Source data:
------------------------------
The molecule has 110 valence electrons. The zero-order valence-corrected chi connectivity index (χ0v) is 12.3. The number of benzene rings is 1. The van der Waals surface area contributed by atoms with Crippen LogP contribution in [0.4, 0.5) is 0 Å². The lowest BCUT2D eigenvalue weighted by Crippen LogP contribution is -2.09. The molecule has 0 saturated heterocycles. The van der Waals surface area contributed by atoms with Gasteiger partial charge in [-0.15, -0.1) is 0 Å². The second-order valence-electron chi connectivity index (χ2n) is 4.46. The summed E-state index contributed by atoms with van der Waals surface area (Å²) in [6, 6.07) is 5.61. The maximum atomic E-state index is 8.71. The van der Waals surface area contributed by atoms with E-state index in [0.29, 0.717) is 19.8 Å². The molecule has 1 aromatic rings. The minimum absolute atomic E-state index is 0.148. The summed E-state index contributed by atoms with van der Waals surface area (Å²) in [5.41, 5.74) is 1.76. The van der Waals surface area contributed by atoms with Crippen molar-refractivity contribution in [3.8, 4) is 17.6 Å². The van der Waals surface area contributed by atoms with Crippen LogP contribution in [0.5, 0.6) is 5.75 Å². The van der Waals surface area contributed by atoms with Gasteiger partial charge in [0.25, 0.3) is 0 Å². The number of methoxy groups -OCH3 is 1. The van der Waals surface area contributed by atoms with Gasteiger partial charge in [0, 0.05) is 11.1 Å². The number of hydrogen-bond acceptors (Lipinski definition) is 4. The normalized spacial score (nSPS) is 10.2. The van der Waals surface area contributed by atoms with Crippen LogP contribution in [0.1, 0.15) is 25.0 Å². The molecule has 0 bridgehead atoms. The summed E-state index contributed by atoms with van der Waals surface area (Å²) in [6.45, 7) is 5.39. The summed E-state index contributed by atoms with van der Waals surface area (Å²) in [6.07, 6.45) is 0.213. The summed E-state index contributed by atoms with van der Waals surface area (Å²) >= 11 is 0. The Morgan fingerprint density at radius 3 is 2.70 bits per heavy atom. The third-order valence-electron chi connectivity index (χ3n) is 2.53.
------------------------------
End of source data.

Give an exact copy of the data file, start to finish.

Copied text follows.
The molecule has 110 valence electrons. The zero-order valence-corrected chi connectivity index (χ0v) is 12.3. The number of benzene rings is 1. The van der Waals surface area contributed by atoms with Crippen LogP contribution in [0.4, 0.5) is 0 Å². The lowest BCUT2D eigenvalue weighted by Crippen LogP contribution is -2.09. The molecule has 0 saturated heterocycles. The van der Waals surface area contributed by atoms with Gasteiger partial charge in [-0.15, -0.1) is 0 Å². The second-order valence-electron chi connectivity index (χ2n) is 4.46. The summed E-state index contributed by atoms with van der Waals surface area (Å²) in [6, 6.07) is 5.61. The maximum atomic E-state index is 8.71. The van der Waals surface area contributed by atoms with E-state index in [0.29, 0.717) is 19.8 Å². The molecule has 1 aromatic rings. The minimum absolute atomic E-state index is 0.148. The summed E-state index contributed by atoms with van der Waals surface area (Å²) in [5.41, 5.74) is 1.76. The van der Waals surface area contributed by atoms with Crippen molar-refractivity contribution in [3.8, 4) is 17.6 Å². The van der Waals surface area contributed by atoms with Crippen LogP contribution in [0.5, 0.6) is 5.75 Å². The van der Waals surface area contributed by atoms with Gasteiger partial charge in [0.25, 0.3) is 0 Å². The number of methoxy groups -OCH3 is 1. The van der Waals surface area contributed by atoms with Gasteiger partial charge in [0, 0.05) is 11.1 Å². The number of hydrogen-bond acceptors (Lipinski definition) is 4. The normalized spacial score (nSPS) is 10.2. The van der Waals surface area contributed by atoms with Crippen LogP contribution in [0.1, 0.15) is 25.0 Å². The molecule has 0 bridgehead atoms. The summed E-state index contributed by atoms with van der Waals surface area (Å²) in [6.45, 7) is 5.39. The summed E-state index contributed by atoms with van der Waals surface area (Å²) in [6.07, 6.45) is 0.213. The summed E-state index contributed by atoms with van der Waals surface area (Å²) >= 11 is 0. The Morgan fingerprint density at radius 3 is 2.70 bits per heavy atom. The third-order valence-electron chi connectivity index (χ3n) is 2.53.